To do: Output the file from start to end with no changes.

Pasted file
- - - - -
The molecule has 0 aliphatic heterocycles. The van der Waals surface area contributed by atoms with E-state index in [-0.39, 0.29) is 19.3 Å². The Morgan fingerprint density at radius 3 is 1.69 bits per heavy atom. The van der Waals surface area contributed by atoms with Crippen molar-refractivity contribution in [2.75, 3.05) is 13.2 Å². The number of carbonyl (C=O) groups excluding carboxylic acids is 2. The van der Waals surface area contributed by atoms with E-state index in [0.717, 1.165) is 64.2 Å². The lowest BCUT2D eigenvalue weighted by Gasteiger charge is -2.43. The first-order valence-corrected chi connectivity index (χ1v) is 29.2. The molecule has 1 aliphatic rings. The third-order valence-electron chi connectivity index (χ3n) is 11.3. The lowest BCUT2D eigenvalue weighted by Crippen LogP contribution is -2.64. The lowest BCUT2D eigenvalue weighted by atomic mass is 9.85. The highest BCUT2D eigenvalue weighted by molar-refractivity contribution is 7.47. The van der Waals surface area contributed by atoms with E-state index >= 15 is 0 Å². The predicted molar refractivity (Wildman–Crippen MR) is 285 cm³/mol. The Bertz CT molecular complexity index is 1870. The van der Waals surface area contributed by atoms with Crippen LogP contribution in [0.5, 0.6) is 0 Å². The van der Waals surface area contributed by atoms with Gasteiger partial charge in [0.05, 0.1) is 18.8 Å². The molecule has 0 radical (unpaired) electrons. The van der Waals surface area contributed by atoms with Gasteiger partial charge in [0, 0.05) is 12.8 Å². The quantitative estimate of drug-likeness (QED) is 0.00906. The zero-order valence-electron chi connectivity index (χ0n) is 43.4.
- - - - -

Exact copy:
The molecule has 0 aliphatic heterocycles. The van der Waals surface area contributed by atoms with E-state index in [-0.39, 0.29) is 19.3 Å². The Morgan fingerprint density at radius 3 is 1.69 bits per heavy atom. The van der Waals surface area contributed by atoms with Crippen molar-refractivity contribution in [2.75, 3.05) is 13.2 Å². The number of carbonyl (C=O) groups excluding carboxylic acids is 2. The van der Waals surface area contributed by atoms with E-state index in [0.717, 1.165) is 64.2 Å². The lowest BCUT2D eigenvalue weighted by Gasteiger charge is -2.43. The first-order valence-corrected chi connectivity index (χ1v) is 29.2. The molecule has 1 aliphatic rings. The third-order valence-electron chi connectivity index (χ3n) is 11.3. The lowest BCUT2D eigenvalue weighted by Crippen LogP contribution is -2.64. The lowest BCUT2D eigenvalue weighted by atomic mass is 9.85. The highest BCUT2D eigenvalue weighted by molar-refractivity contribution is 7.47. The van der Waals surface area contributed by atoms with E-state index >= 15 is 0 Å². The predicted molar refractivity (Wildman–Crippen MR) is 285 cm³/mol. The Bertz CT molecular complexity index is 1870. The van der Waals surface area contributed by atoms with Crippen LogP contribution in [0.5, 0.6) is 0 Å². The van der Waals surface area contributed by atoms with Gasteiger partial charge in [0.05, 0.1) is 18.8 Å². The molecule has 0 radical (unpaired) electrons. The van der Waals surface area contributed by atoms with Gasteiger partial charge in [0, 0.05) is 12.8 Å². The quantitative estimate of drug-likeness (QED) is 0.00906. The zero-order valence-electron chi connectivity index (χ0n) is 43.4.